“Abnegation is what I am. It is what I am when I’m not thinking about what I’m doing. It is what I am when I am put to the test. It is what I am even when I appear to be brave. Am I in the wrong faction?”

“Tori was the only one in the tattoo place, so I felt safe getting the symbol of Abnegation—a pair of hands, palms up as if to help someone stand, bounded by a circle—on my right shoulder. I know it was a risk, especially after all that’s happened. But that symbol is a part of my identity, and it felt important to me that I wear it on my skin.”

She is Abnegation through and through; and in Divergent, there’s so much ‘bravery and selflessness are the same thing’ that the transition from Abnegation to Dauntless is smooth. Come Allegiant, suddenly she’s overbearing and she’s not the Tris I grew to adore. And the book felt boring because when out-of-character-Tris and sounds-the-same-Tobias weren’t arguing, there were more bad rebellion ideas that they still went along with. And Tori: her death felt so…insignificant. I didn’t feel anything until we met her brother.

Deaths…sometimes they’re necessary. They happen. They happen in Noughts and Crosses with Callum. They happen in Harry Potterwith Fred and Tonks and Lupin and so many others. They happen here, but I felt Tori’s was unnecessary. Uriah’s, I think, was the only one that worked for me. Uriah’s death broke my heart.

And that brings me onto the biggest part of this review…Tris.

She is- was our main character. To quote Divergent…”that is death – shifting from is to was.” And, well, I think this was the most horrible way to end the book.

Oh, she wrote it well. The way her mother appeared…and you can finally see why Tobias’ POV was needed. But I don’t think she really needed to die.

Her and Tobias fought so much; it was the kind of relationship that needed to end with ‘We were broken, but we were perfect.’ They had such a broken relationship that it needed redemption. But there never was any.

The rest of it, considering what had happened, was beautiful. That, I think, was the only return to the Divergent I knew and loved. After Tris died.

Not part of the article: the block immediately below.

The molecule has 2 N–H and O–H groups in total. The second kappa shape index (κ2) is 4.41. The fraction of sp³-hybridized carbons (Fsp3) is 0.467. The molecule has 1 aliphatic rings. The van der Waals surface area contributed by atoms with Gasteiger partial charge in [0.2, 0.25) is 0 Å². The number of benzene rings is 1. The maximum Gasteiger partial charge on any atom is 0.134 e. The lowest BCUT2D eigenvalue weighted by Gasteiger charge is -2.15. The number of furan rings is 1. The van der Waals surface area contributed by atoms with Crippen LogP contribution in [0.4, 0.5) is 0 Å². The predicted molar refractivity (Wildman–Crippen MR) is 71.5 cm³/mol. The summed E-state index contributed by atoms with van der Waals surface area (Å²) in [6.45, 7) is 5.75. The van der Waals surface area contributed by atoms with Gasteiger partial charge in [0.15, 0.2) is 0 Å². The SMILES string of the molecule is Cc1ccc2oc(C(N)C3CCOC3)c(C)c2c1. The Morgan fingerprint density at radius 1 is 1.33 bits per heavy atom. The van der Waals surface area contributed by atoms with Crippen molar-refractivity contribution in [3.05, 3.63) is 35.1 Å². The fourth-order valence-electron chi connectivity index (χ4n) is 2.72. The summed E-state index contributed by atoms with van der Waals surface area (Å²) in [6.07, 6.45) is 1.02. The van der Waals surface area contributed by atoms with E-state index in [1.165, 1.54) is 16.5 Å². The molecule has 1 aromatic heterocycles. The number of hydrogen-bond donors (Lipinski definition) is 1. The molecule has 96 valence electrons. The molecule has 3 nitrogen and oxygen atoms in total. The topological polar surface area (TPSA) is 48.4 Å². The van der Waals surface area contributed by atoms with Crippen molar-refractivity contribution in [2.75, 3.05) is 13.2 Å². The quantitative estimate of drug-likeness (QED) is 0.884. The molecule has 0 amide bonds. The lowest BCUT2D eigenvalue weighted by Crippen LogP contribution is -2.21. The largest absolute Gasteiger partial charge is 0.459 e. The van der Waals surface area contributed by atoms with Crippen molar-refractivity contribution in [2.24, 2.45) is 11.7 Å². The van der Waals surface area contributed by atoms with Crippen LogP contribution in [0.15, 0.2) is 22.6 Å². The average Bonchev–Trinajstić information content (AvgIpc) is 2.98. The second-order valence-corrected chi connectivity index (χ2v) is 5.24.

And I think that’s really quite sad.

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WONDER by R. J. Palacio

This one is by R.J. Palacio, and it’s one of the most beautiful books I’ve ever read.

It’s not horrendously complicated. It’s not a billion words long. It’s simple, and short, and incredibly (sorry if this sounds sappy) moving. It’s about a boy called August, and he’s ten years old. The quote on the blurb is “My name is August. I won’t describe what I look like. Whatever you’re thinking, it’s probably worse.”He was born with rare genetic disorders, and his face is like a horror mask (not my description!), and it’s all about how people adapt, how people react, and how August takes it.

The characters were beautifully three-dimensional- even August’s older sister, Via, isn’t a cardboard-cut-out sister who is fine with her brother. She’s an amazing sister. But she has those moments, where she’s ashamed, and it just adds to the layers. The book is split into different POV’s, and that just adds to it; you see how the “normal” people adjust to August’s appearance, because really he’s just a normal ten-year-old boy. So there’s a section for Via, and a section for August’s friend (and I found this one really interesting, because it showed how kids react).

It’s a very easy read, so giving it an age would be hard; a ten-year-old could probably read it. But hey- teens can read it too, and I know some people who are reading years later and still loving it. It’s…perfect, seriously, and this is a must-read.